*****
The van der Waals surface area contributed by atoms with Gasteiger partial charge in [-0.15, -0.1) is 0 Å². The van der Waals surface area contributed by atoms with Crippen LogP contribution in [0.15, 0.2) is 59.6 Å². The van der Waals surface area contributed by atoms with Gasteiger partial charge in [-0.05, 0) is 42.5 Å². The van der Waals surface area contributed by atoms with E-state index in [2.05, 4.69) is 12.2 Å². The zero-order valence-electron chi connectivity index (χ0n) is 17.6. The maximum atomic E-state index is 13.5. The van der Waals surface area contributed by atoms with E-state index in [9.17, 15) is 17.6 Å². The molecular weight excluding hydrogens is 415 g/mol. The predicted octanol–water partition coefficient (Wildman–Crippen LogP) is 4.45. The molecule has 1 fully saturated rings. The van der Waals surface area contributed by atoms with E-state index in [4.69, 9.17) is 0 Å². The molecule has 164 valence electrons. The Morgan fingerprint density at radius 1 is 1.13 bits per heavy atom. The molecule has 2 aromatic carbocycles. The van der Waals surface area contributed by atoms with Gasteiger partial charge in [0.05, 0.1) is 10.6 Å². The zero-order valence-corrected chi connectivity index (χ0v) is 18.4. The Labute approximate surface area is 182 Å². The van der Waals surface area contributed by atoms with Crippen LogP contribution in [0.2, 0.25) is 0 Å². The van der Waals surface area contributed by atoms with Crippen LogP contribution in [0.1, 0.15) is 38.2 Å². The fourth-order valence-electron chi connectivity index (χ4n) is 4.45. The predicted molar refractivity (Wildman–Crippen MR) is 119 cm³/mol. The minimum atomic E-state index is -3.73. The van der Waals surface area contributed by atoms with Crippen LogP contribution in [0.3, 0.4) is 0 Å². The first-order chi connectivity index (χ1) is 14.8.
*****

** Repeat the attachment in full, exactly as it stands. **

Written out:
The van der Waals surface area contributed by atoms with Gasteiger partial charge in [-0.15, -0.1) is 0 Å². The van der Waals surface area contributed by atoms with Crippen LogP contribution in [0.15, 0.2) is 59.6 Å². The van der Waals surface area contributed by atoms with Gasteiger partial charge in [-0.05, 0) is 42.5 Å². The van der Waals surface area contributed by atoms with E-state index in [2.05, 4.69) is 12.2 Å². The zero-order valence-electron chi connectivity index (χ0n) is 17.6. The maximum atomic E-state index is 13.5. The van der Waals surface area contributed by atoms with E-state index in [9.17, 15) is 17.6 Å². The molecular weight excluding hydrogens is 415 g/mol. The predicted octanol–water partition coefficient (Wildman–Crippen LogP) is 4.45. The molecule has 1 fully saturated rings. The van der Waals surface area contributed by atoms with E-state index in [4.69, 9.17) is 0 Å². The molecule has 164 valence electrons. The Morgan fingerprint density at radius 1 is 1.13 bits per heavy atom. The molecule has 2 aromatic carbocycles. The van der Waals surface area contributed by atoms with Gasteiger partial charge in [0.05, 0.1) is 10.6 Å². The zero-order valence-corrected chi connectivity index (χ0v) is 18.4. The Labute approximate surface area is 182 Å². The van der Waals surface area contributed by atoms with Crippen LogP contribution in [0.2, 0.25) is 0 Å². The van der Waals surface area contributed by atoms with Crippen LogP contribution in [0.1, 0.15) is 38.2 Å². The fourth-order valence-electron chi connectivity index (χ4n) is 4.45. The predicted molar refractivity (Wildman–Crippen MR) is 119 cm³/mol. The minimum atomic E-state index is -3.73. The van der Waals surface area contributed by atoms with Crippen LogP contribution in [0.3, 0.4) is 0 Å². The first-order chi connectivity index (χ1) is 14.8.